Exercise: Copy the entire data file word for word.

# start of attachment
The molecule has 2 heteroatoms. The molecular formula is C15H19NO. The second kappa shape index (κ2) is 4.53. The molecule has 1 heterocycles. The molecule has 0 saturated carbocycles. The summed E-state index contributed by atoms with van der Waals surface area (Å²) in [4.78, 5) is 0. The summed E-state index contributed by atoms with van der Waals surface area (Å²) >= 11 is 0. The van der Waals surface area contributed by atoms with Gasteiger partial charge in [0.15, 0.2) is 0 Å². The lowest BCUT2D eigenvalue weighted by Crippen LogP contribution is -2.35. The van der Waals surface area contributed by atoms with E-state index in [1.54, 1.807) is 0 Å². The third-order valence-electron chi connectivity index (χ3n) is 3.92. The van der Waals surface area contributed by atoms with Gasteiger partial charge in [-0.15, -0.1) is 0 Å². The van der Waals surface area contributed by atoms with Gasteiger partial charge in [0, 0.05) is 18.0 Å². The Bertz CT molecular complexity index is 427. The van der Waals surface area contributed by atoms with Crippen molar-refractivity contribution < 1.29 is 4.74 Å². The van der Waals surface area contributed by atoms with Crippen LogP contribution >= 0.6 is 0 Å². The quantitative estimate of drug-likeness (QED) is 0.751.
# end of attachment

The molecule has 2 heteroatoms. The molecular formula is C15H19NO. The second kappa shape index (κ2) is 4.53. The molecule has 1 heterocycles. The molecule has 0 saturated carbocycles. The summed E-state index contributed by atoms with van der Waals surface area (Å²) in [4.78, 5) is 0. The summed E-state index contributed by atoms with van der Waals surface area (Å²) >= 11 is 0. The van der Waals surface area contributed by atoms with Gasteiger partial charge in [0.15, 0.2) is 0 Å². The lowest BCUT2D eigenvalue weighted by Crippen LogP contribution is -2.35. The van der Waals surface area contributed by atoms with E-state index in [1.54, 1.807) is 0 Å². The third-order valence-electron chi connectivity index (χ3n) is 3.92. The van der Waals surface area contributed by atoms with Gasteiger partial charge in [-0.15, -0.1) is 0 Å². The van der Waals surface area contributed by atoms with Gasteiger partial charge in [0, 0.05) is 18.0 Å². The Bertz CT molecular complexity index is 427. The van der Waals surface area contributed by atoms with Crippen molar-refractivity contribution < 1.29 is 4.74 Å². The van der Waals surface area contributed by atoms with Crippen LogP contribution >= 0.6 is 0 Å². The quantitative estimate of drug-likeness (QED) is 0.751.